Again, you can download all 50 songs here.


Buried Gas Line

Just uncovered some photos from a previous New Year's Eve.

I found a flag that said "buried gas line" in the hosts' yard that was there for what I assume was safety's sake and then I pulled it out of the ground and shoved it down my pants because - HA - buried gas line. FROM MY BUTT!

This year I'll probably ring in the new year in a classier manner. I'm not resolving it or anything, but you know, odds are I can't get more lowbrow than that. Guess we'll just have to see...


Away in a Coffin

The other night I recounted how, just two years ago, my sibling thought Christmas was a holiday that commemorated Jesus's death. My friend diplomatically reasoned that my sibling has a gift for blocking out information that's not relevant to her. If that's the case, as far as I can tell, only fashion and Kate Hudson movies are relevant to her.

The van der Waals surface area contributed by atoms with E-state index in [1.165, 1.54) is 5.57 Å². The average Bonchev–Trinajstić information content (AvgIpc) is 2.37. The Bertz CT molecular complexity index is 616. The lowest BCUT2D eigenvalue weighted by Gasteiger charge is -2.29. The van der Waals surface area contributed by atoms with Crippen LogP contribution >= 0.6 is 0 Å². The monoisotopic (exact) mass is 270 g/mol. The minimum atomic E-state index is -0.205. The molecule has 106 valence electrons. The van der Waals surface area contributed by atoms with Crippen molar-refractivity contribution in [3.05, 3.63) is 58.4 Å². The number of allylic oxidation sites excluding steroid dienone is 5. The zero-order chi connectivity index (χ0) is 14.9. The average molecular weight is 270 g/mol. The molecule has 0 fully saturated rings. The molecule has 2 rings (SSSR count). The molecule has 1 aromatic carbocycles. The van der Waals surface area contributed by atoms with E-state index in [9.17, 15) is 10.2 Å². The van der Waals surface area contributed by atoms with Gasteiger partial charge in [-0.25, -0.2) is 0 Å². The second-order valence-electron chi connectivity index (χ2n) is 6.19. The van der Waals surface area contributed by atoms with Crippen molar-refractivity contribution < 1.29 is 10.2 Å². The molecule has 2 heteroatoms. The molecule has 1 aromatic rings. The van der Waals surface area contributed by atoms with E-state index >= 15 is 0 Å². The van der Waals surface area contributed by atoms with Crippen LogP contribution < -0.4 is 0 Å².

At a Christmas Eve service last night, the minister read Bible verses about Jesus being born and we sang no fewer than five carols about Jesus being born. A redundant message, sure, but the reason for the season, after all.
Turning to my sibling, I whispered, "So, when did Jesus die?"
"I don't know... Christmas?"
I laughed at her joke.
"What?" she asked earnestly.
I laughed even harder because it turned out she wasn't joking.

Not only was my sister not paying attention to the service, including the words she was singing out of the hymnal, but she had managed to forget the very fact we had teased her for relentlessly just two Christmases before.

Some things never change.


Please Knock

Melinda's niece hung this sign on her door.

I understand the need to knock first, that would be quite an awkward thing to walk in on.

In the words of Bing Crosby, "And may all your Christmas gifts be raped."


Do They Know It's Offensive?

Do They Know It's Christmas? - Allison, Kevin & Friends